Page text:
Since our interview for Notion 86 in winter 2019, pop singer-songwriter and producer, Griff, has come a long way. She's dropped a stream of singles, including the hit "Good Stuff", and is racking up millions of streams. Watch this space...

Growing up in Kings Langley (not to be mistaken for Kings Landing), a wildly middle-class village outside Watford, Griff has quietly been keeping her music career on the down low. Surrounded by a soulful, gospel, church orientated family, she’d split her time between school, studio sessions, and homework. In fact, having finished her A-Levels, the now 18-year-old went as far as to tell people she was taking a gap year. In reality, her secret might not stay that way for long, since she’s on track to be the next big thing. 

 

Griff makes her own clothes and taught herself the music production basics using her brother’s computer and YouTube tutorials to lay down harmonies. She describes her sound as “quite major” with honest and relatable lyrics, and wrote the basis for her debut single, “Mirror Talk”, in about an hour, playing with the idea of talking to yourself. The name Griff is lifted from her actual full name — Sarah Griffiths — because “Sarah Griffiths isn’t that glamorous, I sound like I have a mortgage and 4 kids, it’s very corporate.” 

Griff for Notion 86
  • Jewellery Amy Rodriguez
  • Long sleeve top Stylist's own
  • Corset top Rokit Originals
  • Cycling shorts House of Holland x Speedo
  • Sheer black trousers Stylist's own
  • Shoes Vetements
Griff for Notion 86
  • Jewellery Amy Rodriguez
  • Dress Poster Girl

Do you have any early memories of realising you loved music?

My cousin gave me an iPod shuffle or something and it had one of Taylor Swift’s first albums on it. I must have been like eight. That was the first pop music, even though it was kinda country, that I was really like ‘oh, I really like this’ for some reason. It was a good time. 

When was the last time you cried?

Oh gosh, you know I actually haven’t cried in a while but I used to just cry all the time over nothing, nothing deep! Like you missed your train — cry. Can’t find my phone — cry. Or it’s just a build up of things and then it all comes out. The last big cry I had was in school, end of A levels, Textiles. I just couldn’t compose myself so went into my friend’s car, missed a lesson to sit in her car, and I couldn’t drive at this point so I didn’t really realise that if you play music in the car you’re gonna drain the battery. So I drained the battery crying in her car. 

When you’re writing songs is it a cathartic release?

No, it’s frustrating. Actually 95% of it is. It’s like anything creative. It’s tedious and stressful because you’re like ‘I can’t figure it out and it doesn’t sound right’ or ‘ahh I can’t find the lyric’, and then eventually, somehow it comes together. Then you get that 5% of real sound satisfaction and then you go through that whole torture all over again just for that! 

Have you been to China?

My mum actually grew up in Vietnam. We went back to Vietnam. It was good, living in England where I grew up is super quintessential British white suburbia. Which is all I know, so obviously I love it, and I guess I am a bit of a white girl at heart. I’ve always visually stood out, I look completely different to all CG the other girls in my friendship group at school. So it’s probably made me used to stand out and finding a security in that in a way. Growing up in white suburbia and being half-Chinese half-Jamaican, if you speak to most mixed raced people they will probably all say that you’re never quite in either. If I’m with my Chinese relatives I realise I’m actually really Western. I don’t know much of my Jamaican side.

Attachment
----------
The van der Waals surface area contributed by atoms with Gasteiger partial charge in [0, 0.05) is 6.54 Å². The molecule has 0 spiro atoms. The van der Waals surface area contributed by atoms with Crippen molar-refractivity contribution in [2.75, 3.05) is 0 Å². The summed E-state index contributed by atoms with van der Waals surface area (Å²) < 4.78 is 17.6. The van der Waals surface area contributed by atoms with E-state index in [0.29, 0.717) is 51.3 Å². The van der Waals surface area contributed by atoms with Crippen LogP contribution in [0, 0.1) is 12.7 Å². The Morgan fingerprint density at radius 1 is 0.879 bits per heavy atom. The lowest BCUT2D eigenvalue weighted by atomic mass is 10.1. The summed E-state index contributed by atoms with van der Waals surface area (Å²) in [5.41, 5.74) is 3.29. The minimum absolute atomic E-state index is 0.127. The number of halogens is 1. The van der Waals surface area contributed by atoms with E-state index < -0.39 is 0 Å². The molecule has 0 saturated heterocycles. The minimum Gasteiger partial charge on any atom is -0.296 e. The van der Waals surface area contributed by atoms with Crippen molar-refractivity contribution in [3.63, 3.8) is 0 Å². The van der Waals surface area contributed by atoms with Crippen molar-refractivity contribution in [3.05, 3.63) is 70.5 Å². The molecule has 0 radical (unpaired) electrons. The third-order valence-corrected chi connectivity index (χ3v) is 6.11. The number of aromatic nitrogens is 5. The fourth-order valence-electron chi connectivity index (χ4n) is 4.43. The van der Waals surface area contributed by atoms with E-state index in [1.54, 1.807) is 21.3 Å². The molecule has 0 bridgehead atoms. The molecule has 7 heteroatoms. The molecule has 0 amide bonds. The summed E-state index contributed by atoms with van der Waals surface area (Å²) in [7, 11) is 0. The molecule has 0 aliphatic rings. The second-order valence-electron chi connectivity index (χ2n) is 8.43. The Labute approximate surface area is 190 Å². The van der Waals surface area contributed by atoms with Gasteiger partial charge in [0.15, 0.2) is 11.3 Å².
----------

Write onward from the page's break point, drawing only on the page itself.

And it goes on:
Griff for Notion 86
  • Jewellery Amy Rodriguez
  • Jacket Ingorokva
Griff for Notion 86
  • Jewellery Amy Rodriguez
  • Long sleeve top Stylist's own
  • Corset top Rokit Originals

Is there music you remember your parents playing when you were growing up?

My dad played a lot of soul music, so maybe not what you’d first associate with Jamaican culture, but it’s still that black association of like a lot of soul, R&B and a lot of gospel. Then my mum, she would now and then play Chinese artists, who I could not tell you — I don’t know if that’s influenced me or not but I do think the R&B and gospel side has. Even though it is pop music I write, I think it’s there. 

Do you ever want to explore your heritage more through music?

Definitely. It naturally will, that narrative of my life will write itself. Every time I go to write a song I’m always trying to find something good to say, when it feels like there’s a song there it will come. 

What are you most looking forward to now you’re not studying? 

This music that everyone is hearing now, that we’ve been releasing, has been there for a while. We spent so long while I was in school developing the sound and it’s almost like you’re back to the drawing board again, but with visuals and building a team around that. 

Watch the music video for Griff’s latest single “Say It Again” below:

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